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MathGroup Archive 2003

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Re: Improper integral

  • To: mathgroup at smc.vnet.net
  • Subject: [mg44638] Re: Improper integral
  • From: Andrzej Kozlowski <akoz at mimuw.edu.pl>
  • Date: Wed, 19 Nov 2003 04:59:05 -0500 (EST)
  • Sender: owner-wri-mathgroup at wolfram.com

In fact,  I somehow did not notice the "PrincipalValue->True" in the  
Jean-Clause's question, but Mathematica's documentation says:

  Setting PrincipalValue->True gives finite answers for integrals that  
had single pole divergences with PrincipalValue->False.

It is not clear form this if poles at infinity are included  but this  
example suggests that probably not. It is also not obvious to me that  
they ought to be included; although I myself have already long since  
forgotten this stuff, a couple of well-known text books I looked at do  
not mention them when defining "principal value".

Andrzej Kozlowski


On 18 Nov 2003, at 22:08, David W. Cantrell wrote:

> Andrzej Kozlowski <akoz at mimuw.edu.pl> wrote:
>> On 17 Nov 2003, at 17:38, Jean-Claude Poujade wrote:
>>> I'm not a mathematician and I wonder why Mathematica doesn't return 0
>>> for this doubly infinite improper integral :
>>>
>>> In[1]:=$Version
>>> Out[1]=4.1 for Microsoft Windows (November 2, 2000)
>>>
>>> In[2]:=Integrate[x/(1+x^2),{x,-Infinity,Infinity},PrincipalValue- 
>>> >True]
>>> Integrate::idiv[...]does not converge[...]
>>> Out[2]:=Integrate[x/(1+x^2),{x,-Infinity,Infinity},
>>> PrincipalValue->True]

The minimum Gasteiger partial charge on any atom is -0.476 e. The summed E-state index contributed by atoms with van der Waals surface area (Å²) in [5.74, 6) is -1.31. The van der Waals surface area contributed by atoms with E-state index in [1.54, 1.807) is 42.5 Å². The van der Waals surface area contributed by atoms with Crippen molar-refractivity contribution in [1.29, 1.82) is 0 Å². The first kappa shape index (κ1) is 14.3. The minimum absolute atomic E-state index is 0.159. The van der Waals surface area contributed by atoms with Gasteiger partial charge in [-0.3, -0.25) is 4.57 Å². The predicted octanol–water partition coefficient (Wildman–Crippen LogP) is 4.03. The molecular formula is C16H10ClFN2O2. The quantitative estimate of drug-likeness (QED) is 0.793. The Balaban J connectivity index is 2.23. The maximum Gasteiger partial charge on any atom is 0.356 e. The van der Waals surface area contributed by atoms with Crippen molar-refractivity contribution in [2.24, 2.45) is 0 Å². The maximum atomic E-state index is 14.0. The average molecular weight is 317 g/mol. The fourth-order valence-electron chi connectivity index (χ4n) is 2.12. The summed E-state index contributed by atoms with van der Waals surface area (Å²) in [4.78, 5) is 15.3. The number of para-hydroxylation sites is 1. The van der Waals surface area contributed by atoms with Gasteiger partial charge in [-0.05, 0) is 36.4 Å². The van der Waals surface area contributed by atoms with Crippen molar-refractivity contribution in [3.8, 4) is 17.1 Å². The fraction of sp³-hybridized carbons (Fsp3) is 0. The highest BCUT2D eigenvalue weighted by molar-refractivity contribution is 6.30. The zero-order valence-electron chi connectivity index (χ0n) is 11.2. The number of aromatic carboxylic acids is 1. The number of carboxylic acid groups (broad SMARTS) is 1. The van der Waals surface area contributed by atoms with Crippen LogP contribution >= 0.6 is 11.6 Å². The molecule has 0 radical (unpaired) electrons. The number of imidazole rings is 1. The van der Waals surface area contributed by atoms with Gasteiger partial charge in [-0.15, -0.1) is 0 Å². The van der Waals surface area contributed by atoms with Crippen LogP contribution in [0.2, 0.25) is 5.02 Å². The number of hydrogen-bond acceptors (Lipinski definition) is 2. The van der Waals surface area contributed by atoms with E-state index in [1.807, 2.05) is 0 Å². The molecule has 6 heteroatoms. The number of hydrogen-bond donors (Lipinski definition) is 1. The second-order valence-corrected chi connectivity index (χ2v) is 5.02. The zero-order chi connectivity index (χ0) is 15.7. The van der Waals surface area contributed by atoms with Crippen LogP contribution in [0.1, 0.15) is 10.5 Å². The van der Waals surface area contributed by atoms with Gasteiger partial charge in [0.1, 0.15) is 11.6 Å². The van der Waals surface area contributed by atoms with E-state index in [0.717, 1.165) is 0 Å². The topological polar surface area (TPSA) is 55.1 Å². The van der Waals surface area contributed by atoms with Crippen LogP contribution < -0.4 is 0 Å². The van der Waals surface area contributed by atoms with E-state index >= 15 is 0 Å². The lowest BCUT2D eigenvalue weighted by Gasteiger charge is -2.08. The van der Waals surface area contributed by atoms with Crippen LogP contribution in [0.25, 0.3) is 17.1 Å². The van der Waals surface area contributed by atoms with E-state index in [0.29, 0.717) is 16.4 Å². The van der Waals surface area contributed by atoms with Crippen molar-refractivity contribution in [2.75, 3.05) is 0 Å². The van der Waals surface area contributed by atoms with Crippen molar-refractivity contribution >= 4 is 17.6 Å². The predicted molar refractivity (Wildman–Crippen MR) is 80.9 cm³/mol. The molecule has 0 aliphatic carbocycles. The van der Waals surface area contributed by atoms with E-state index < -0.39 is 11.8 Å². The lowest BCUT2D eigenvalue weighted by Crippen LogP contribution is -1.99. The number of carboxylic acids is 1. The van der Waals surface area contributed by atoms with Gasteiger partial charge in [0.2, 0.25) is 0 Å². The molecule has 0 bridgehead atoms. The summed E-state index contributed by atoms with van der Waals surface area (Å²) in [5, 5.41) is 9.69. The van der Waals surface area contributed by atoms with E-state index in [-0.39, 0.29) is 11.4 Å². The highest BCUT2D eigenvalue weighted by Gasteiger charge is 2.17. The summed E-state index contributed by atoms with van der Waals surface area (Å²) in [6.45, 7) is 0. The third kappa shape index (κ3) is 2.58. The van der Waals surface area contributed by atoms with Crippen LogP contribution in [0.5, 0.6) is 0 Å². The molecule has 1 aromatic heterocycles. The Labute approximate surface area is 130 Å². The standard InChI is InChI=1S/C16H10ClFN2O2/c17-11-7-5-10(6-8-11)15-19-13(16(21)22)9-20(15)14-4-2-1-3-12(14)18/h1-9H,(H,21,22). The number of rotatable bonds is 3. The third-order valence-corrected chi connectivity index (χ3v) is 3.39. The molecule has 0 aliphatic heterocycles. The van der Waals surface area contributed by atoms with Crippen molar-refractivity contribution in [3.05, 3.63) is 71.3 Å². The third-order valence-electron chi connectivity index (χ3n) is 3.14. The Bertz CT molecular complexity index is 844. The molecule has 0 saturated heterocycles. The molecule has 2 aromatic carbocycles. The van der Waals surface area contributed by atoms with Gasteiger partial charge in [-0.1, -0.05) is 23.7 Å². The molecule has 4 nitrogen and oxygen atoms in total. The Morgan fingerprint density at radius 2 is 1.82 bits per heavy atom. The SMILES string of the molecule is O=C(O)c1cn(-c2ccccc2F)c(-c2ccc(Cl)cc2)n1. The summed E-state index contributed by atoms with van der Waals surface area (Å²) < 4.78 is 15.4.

>>>
>>> maybe it's different with Mathematica 5.0 ?
>>>
>> No it is the same, and it is correct.
>
> Correct??
> Well, at least it's not blatantly wrong. Mathematica makes the  
> statement
> "does not converge" about Integrate[x/(1+x^2),{x,-Infinity,Infinity}],
> rather than about its Cauchy principal value. But Mathematica never  
> gets
> the answer to the question that was asked. If a student gave me the  
> same
> response to that question on a test, they would get little (if any)  
> partial
> credit.
>
>> Presumably the reason why you
>> think the answer should be zero is:
>>
>> In[21]:=
>> Integrate[x/(1 + x^2), {x, -a, a}]
>>
>> Out[21]=
>> 0
>>
>> But  Integrate[x/(1 + x^2), {x, -Infinity, Infinity}] is not just the
>> limit of the above as a->Infinity.
>
> Right. But Jean-Claude's question was specifically about that  
> integral's
> _Cauchy principal value_, which is precisely the limit you mentioned.  
> Thus,
>
> In[1]:= Limit[Integrate[x/(1+x^2),{x,-a,a}],a->Infinity]
>
> Out[1]= 0
>
> is a way for us to assist Mathematica so that it can give the correct
> answer for the Cauchy principal value.
>
> But of course, we shouldn't have to assist Mathematica in this way!
>
> David Cantrell
>
>> What has to be true is that the
>> limits of Integrate[x/(1 + x^2), {x, a, b}] must exist as a ->
>> -Infinity and b->Infinity independently of one another. This is of
>> course not true. If you defined the infinite integral in a different
>> way you could end up with all sorts of contradictions. For example,
>> observe that:
>>
>> Limit[Integrate[x/(1 + x^2), {x, -a, 2*a}], a -> Infinity]
>>
>> Log[2]
>>
>> and so on.
>


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